Also, and this is my opinion, try not to undermine the security of another system. If, for instance, a database normally requires authentication to use, then make the user authenticate instead of hard coding the user name and password into your application.
Finally, if the content that is sent to your CGI application can be used in some way back in a browser, think of the security and stability of your users as well. By weeding out things like HTML from a forum post, or only allowing certain types of formatting, you can protect your other users from potentially malevolent intentions. Since our example application does redisplay in HTML, the POST and GET information it receives, this is an excellent opportunity to give a quick example.
Let's create a new method called
public static string Sanitize(string Raw)
string Clean = "";
if(Raw == null)return Clean;
ByCharacter = raw.ToCharArray();
for(Walk = 0; Walk < Raw.Length;Walk++)
if(ByCharacter[Walk] == '\'') Clean += "'";
else if(ByCharacter[Walk] == '"') Clean += "\"";
else if(ByCharacter[Walk] == ' ') Clean += " ";
else if(ByCharacter[Walk] == '&') Clean += "<br />";
else if(ByCharacter[Walk] >= 'A' && ByCharacter[Walk] <= 'z' ||
ByCharacter[Walk] >= '0' && ByCharacter[Walk] <= '9' ||
ByCharacter[Walk] == '=' || ByCharacter[Walk] == ',' ||
ByCharacter[Walk] == '.' || ByCharacter[Walk] == '@' ||
ByCharacter[Walk] == '#')
Clean += ByCharacter[Walk].ToString();
else Clean += "^";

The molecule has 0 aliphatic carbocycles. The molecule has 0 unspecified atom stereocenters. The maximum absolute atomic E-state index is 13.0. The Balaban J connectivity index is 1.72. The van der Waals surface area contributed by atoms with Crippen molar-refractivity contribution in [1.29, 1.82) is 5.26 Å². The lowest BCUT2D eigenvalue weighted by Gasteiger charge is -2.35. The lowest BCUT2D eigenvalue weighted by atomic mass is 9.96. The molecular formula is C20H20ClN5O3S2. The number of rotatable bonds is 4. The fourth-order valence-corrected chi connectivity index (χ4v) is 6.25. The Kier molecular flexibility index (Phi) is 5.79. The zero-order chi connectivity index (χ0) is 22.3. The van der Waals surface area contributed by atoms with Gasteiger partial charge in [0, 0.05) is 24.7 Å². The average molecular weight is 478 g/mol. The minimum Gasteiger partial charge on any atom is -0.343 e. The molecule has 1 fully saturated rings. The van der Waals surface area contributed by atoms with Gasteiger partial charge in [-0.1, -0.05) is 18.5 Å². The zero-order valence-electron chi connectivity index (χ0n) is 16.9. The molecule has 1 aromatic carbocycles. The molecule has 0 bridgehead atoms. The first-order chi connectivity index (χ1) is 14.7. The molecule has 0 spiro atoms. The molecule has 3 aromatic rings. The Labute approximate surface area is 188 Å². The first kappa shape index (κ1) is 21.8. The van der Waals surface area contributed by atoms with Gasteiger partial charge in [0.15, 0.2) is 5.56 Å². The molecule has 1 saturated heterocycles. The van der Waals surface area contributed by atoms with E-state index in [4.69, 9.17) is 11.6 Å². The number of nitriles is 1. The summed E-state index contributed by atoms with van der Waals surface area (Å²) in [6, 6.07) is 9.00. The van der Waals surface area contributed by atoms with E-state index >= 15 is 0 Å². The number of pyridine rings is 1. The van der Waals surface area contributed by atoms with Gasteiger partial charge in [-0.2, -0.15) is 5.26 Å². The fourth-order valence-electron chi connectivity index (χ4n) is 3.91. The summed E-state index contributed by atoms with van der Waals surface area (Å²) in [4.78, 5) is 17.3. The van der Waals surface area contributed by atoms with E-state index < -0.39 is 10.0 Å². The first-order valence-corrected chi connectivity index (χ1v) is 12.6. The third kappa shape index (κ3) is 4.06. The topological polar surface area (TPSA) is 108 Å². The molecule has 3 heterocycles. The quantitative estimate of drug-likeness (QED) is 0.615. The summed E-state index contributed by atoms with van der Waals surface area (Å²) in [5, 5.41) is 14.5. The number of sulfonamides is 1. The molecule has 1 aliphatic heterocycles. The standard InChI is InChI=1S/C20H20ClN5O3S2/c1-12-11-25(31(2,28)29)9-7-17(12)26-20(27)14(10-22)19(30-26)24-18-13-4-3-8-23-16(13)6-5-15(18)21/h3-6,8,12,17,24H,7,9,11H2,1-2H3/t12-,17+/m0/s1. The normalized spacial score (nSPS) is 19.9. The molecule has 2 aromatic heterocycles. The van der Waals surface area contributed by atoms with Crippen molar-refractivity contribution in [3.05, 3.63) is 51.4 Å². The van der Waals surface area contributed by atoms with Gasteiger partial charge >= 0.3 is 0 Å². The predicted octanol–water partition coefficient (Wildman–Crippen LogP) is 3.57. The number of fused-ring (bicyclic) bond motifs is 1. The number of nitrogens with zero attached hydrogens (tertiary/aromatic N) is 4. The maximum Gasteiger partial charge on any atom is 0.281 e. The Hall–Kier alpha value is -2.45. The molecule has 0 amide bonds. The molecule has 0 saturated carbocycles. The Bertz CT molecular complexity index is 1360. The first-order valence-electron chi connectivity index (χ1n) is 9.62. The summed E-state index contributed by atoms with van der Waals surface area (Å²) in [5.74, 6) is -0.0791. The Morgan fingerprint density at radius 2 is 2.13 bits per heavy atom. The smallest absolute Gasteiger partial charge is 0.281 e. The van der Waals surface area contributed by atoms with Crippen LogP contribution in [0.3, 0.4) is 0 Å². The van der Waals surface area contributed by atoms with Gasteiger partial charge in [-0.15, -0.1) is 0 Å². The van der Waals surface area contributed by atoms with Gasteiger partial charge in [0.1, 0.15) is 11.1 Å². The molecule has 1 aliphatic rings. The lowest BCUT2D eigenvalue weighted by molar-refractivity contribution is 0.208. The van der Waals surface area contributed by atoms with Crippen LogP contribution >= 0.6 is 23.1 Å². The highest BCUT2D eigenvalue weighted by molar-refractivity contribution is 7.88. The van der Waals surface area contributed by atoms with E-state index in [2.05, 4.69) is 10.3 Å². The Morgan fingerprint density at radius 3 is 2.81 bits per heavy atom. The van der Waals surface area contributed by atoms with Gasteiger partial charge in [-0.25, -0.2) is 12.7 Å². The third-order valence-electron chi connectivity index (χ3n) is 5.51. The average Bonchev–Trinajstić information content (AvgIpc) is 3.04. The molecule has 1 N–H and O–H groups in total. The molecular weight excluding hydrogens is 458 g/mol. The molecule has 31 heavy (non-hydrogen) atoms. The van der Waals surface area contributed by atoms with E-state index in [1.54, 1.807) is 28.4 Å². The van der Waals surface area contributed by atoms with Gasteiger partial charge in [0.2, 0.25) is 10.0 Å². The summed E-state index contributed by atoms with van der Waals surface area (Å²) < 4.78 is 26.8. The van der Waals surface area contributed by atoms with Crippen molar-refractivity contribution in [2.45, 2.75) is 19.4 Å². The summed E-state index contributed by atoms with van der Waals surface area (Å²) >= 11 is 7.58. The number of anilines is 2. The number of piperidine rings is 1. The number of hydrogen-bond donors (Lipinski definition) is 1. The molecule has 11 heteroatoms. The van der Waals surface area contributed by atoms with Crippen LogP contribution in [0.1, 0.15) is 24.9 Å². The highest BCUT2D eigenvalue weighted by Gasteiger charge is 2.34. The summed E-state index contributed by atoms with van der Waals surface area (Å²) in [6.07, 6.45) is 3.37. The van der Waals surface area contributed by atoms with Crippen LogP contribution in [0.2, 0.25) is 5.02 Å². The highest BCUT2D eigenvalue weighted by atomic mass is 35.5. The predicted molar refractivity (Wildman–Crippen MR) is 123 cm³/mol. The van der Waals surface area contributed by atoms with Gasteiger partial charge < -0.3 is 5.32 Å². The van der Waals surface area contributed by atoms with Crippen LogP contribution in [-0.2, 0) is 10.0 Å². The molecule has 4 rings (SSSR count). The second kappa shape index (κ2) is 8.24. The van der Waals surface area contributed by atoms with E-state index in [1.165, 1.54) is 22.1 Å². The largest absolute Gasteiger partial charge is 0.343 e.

Sanitize() method takes a questionable string as a parameter, tries to translate any GET or HTML formatting, then walks through the string character by character admitting or denying based on, in this example, a limited set of acceptable sets. It replaces characters it doesn't accept with the '^' character. There are more elegant ways to do this, and in fact, I would recommend looking into regular expressions, but this seemed like a straight forward way to help get the point across. I left out a lot of the Raw=xxx code that translates HTML and GET requests due to the size of this code, but just download the example source for the full filter. Keep in mind, I had English in mind when I created it so you may want to expand its functionality and maybe try a few creative ways to play with filtering on your own.
To use our
Sanitize() method, simply wrap the
QUERY_STRING strings in it.
Console.Write("<tr><td>The GET information passed to the program. " +
"It is appended to the URL with a \"?\":</td><td>" +
Console.Write("<tr><td>The POST data passed" +
" to the program through standard input:" +
"</td><td>" + Sanitize(PostData) + "</td></tr>")
Alas, our time is up. I hope this has been an insightful look at how to work all the ins and outs of CGI with C#. The one thing I feel might be missing is a nice example of working with binary input and output. That is more a C# discussion and less a CGI one though, so perhaps that too is fodder for an article or code snippet for another day. In the mean time, the best way to learn is to change some things and recompile, and see what happens. Have fun trying to hack your CGI and happy coding.
- Rev 1.00: January 27, 2005
First uploaded to Code Project.
- Rev 1.01: January 27, 2005, slightly later
As this is my first posted article, I missed some of the standard stuff like adding [^] to links.
- Rev 1.02: January 28, 2005
Added a little more HTTP comments that seemed relevant.